Step 1: Find one example of a fallacy. Choose one of the articles below.
What's the Difference Between Terry and Terri? By Terence Jeffrey
The Organic Difference by Zazel Lovén
The Science of Satire by Mahzarin Banaji
Arrest Everybody by Jacob Sullum
Why Legalizing Marijuana Makes Sense by Joe Klein
Step 2: Identify the specific type of fallacy you found in the article.
Label the fallacy as a slippery slope, questionable cause, equivocation, etc. It's possible that you may find more than one fallacy. Please explain why you labeled the fallacy/fallacies the way you did. This will require that you briefly summarize the actual argument that contains the fallacy.
Step 3: Briefly explain why you think the fallacies you discovered were committed.
Explain why this type of fallacy is included in the argument. Do you think it was intentional or unintentional?
Your paper should be approximately 1 typed page in length (3-5 paragraphs). Look at the sample paper before beginning.
Hi and thank you for using Brainmass. The solution below should get you started. I find this task of yours interesting as, being a subscriber of Time, I often come across articles by one of the writes in your list - Joe Klein. I have chosen his work to exemplify for you below. It also appears to me that this is a short discussion wherein you have to show to your professor that you are able to look at articles and detect fallacies. I think 1 fallacy detected is enough so that you can discuss it in depth in relation to the article. I suggest this simple outline:
1. About the article - 100 words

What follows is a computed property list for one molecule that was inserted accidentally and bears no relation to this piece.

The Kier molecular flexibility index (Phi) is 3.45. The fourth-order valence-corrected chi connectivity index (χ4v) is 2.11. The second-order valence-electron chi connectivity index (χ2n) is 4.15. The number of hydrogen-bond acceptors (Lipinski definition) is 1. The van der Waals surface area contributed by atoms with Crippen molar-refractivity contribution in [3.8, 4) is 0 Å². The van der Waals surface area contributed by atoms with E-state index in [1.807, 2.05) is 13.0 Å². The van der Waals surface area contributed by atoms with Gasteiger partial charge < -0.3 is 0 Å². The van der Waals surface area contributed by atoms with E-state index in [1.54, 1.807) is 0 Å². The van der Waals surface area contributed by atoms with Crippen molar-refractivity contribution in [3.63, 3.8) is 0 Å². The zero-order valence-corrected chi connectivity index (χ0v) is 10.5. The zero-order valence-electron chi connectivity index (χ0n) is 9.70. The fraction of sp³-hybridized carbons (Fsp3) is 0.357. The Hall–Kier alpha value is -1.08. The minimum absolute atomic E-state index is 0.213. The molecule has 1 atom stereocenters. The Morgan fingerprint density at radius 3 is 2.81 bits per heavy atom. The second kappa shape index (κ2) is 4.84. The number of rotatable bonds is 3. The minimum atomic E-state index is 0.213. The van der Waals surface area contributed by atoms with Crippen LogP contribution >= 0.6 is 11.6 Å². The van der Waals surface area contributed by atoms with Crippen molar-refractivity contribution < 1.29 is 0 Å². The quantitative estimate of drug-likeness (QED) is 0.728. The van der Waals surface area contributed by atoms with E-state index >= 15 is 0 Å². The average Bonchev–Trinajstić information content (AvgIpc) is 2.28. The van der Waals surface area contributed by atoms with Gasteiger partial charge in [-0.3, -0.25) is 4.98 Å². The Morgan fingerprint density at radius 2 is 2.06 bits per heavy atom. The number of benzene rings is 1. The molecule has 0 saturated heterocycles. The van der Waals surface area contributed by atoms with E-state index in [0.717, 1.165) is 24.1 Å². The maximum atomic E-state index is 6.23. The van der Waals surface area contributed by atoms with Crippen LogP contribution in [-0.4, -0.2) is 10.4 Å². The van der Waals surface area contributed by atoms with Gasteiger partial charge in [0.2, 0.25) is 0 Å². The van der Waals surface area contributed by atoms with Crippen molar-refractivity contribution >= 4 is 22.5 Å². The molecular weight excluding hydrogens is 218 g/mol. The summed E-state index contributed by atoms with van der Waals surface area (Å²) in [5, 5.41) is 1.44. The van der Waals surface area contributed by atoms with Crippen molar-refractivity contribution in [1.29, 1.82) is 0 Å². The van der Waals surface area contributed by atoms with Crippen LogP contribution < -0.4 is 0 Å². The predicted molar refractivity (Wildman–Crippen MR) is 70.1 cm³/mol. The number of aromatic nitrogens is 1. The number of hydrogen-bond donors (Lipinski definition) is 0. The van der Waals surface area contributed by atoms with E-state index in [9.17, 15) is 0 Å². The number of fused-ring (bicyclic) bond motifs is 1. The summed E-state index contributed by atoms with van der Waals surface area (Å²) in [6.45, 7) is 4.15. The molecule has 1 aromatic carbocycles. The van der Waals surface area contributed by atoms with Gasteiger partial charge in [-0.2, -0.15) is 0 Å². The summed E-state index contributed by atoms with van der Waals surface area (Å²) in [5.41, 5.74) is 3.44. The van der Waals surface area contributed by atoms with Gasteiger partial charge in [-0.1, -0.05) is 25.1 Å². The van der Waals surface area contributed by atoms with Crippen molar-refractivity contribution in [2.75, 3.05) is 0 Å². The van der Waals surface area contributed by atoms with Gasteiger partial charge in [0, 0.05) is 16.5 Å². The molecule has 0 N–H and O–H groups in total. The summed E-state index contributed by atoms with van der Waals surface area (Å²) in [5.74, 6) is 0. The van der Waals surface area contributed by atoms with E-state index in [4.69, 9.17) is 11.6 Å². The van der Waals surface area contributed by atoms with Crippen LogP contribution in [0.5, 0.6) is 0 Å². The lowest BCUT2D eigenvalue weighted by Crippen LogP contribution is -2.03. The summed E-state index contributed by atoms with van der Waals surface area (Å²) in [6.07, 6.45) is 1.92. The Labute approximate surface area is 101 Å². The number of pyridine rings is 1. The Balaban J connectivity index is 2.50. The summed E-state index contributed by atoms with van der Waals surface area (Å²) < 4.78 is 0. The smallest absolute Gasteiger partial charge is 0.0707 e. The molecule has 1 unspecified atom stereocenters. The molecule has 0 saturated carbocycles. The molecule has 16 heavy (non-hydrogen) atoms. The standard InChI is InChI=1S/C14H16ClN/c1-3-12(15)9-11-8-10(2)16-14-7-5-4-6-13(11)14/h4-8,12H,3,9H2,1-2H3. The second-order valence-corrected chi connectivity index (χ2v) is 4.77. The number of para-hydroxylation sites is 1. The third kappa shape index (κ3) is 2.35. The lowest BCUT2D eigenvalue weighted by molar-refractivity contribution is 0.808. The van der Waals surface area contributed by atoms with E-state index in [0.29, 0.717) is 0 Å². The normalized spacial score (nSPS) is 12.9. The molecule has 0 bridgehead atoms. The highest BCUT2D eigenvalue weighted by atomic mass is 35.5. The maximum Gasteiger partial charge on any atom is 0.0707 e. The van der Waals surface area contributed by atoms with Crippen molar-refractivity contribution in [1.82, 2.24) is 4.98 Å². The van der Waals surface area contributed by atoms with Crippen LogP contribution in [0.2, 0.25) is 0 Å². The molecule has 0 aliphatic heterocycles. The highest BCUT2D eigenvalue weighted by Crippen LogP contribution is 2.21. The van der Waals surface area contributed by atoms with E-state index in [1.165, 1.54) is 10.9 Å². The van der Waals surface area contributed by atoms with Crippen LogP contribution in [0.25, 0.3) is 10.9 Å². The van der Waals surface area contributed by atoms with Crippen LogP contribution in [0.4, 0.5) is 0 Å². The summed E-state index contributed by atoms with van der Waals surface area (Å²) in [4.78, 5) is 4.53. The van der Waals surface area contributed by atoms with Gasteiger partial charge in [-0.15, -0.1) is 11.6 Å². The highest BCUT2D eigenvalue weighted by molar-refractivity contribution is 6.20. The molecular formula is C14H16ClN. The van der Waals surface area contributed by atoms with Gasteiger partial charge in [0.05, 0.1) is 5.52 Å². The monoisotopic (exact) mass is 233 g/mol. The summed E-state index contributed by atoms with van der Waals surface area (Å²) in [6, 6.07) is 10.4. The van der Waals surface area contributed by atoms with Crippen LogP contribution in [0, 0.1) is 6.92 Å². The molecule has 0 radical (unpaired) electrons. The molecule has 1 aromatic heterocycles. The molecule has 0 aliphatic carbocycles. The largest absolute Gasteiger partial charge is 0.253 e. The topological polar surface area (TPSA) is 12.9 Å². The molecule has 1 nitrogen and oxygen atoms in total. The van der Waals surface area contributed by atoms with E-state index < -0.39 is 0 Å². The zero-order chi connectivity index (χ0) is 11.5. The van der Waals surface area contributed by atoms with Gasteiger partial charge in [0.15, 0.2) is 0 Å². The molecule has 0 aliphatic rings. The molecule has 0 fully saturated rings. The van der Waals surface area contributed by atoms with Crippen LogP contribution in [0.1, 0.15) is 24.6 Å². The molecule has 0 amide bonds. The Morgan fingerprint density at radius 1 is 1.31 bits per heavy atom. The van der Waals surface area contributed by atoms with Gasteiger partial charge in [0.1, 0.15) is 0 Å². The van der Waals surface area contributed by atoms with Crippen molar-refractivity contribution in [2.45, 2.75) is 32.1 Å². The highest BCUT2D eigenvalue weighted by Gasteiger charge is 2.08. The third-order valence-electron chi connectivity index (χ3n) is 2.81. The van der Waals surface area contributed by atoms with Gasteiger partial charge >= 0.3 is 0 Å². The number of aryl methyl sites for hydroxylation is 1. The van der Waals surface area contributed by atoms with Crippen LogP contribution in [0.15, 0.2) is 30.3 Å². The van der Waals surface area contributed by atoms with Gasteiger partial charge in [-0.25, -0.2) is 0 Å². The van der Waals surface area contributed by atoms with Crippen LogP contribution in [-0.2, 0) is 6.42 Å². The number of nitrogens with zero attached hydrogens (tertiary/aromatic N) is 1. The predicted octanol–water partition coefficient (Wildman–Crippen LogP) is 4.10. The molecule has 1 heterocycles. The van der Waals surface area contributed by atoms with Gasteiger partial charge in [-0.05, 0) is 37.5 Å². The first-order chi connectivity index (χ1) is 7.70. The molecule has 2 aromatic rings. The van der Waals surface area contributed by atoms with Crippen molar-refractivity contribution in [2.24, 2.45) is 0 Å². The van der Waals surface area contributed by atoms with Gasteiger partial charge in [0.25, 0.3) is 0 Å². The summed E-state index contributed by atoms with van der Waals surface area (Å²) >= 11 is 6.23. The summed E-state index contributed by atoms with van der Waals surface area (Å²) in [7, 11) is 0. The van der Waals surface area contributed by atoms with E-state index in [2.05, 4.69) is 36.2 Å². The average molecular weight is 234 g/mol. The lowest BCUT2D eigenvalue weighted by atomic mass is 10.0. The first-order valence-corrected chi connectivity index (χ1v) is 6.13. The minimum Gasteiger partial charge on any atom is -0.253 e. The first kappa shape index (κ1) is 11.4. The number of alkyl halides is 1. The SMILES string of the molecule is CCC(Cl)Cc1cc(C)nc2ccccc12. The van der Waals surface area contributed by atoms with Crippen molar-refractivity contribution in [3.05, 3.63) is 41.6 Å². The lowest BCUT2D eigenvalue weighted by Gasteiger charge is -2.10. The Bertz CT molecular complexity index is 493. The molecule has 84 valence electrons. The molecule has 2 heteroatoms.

2. About the fallacy - define it, locate it - 100 words
3. Discussion - 100 words
300 words should cover what you need for a 1 page narrative. Just let me know via the feedback section if you need further clarification. You can also use the listed resources to further explore the topic. All the best with your studies.
AE 105878/Xenia Jones
Fallacy Spotting - Joe Klein's Marijuana Piece
I have chosen to look into the article by Joe Klein (2009), one of Time Magazine's most prolific political journalists. Often, his work reflects his politics and positions as being a pundit, his opinion on politics and national issues matter just as much as his delivery. It cannot be denied that for journalists of Klein's position, his opinion and analysis will not be neutral, they will be subject to his beliefs and the purpose of the piece - to push to convince, via an opinion, to encourage discourse for and against his position. His critics call him out to be among the most 'left-biased ...
The solution provides information, assistance and advise on the topic of spotting fallacies in an article. A popular article is studied as an exercise for this purpose. Resources are listed for further exploration of the topic.